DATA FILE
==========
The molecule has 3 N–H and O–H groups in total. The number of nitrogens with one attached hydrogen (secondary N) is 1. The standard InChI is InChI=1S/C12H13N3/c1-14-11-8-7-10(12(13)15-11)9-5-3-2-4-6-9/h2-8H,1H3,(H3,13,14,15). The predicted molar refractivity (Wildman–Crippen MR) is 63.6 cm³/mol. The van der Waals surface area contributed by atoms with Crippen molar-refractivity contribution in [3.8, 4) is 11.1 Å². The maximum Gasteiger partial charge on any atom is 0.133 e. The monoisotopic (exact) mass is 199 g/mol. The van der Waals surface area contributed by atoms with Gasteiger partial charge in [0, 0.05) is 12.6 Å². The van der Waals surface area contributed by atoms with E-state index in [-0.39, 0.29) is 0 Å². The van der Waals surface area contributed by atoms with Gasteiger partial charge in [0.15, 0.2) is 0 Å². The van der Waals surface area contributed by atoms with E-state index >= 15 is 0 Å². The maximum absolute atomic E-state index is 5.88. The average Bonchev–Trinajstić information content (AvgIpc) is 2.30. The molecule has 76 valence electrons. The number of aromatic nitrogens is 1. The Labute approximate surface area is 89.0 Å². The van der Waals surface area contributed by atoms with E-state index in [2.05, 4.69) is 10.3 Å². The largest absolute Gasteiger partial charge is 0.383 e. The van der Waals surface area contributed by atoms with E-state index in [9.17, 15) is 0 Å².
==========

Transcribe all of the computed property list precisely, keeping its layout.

The molecule has 3 N–H and O–H groups in total. The number of nitrogens with one attached hydrogen (secondary N) is 1. The standard InChI is InChI=1S/C12H13N3/c1-14-11-8-7-10(12(13)15-11)9-5-3-2-4-6-9/h2-8H,1H3,(H3,13,14,15). The predicted molar refractivity (Wildman–Crippen MR) is 63.6 cm³/mol. The van der Waals surface area contributed by atoms with Crippen molar-refractivity contribution in [3.8, 4) is 11.1 Å². The maximum Gasteiger partial charge on any atom is 0.133 e. The monoisotopic (exact) mass is 199 g/mol. The van der Waals surface area contributed by atoms with Gasteiger partial charge in [0, 0.05) is 12.6 Å². The van der Waals surface area contributed by atoms with E-state index in [-0.39, 0.29) is 0 Å². The van der Waals surface area contributed by atoms with Gasteiger partial charge in [0.15, 0.2) is 0 Å². The van der Waals surface area contributed by atoms with E-state index >= 15 is 0 Å². The maximum absolute atomic E-state index is 5.88. The average Bonchev–Trinajstić information content (AvgIpc) is 2.30. The molecule has 76 valence electrons. The number of aromatic nitrogens is 1. The Labute approximate surface area is 89.0 Å². The van der Waals surface area contributed by atoms with E-state index in [2.05, 4.69) is 10.3 Å². The largest absolute Gasteiger partial charge is 0.383 e. The van der Waals surface area contributed by atoms with E-state index in [9.17, 15) is 0 Å².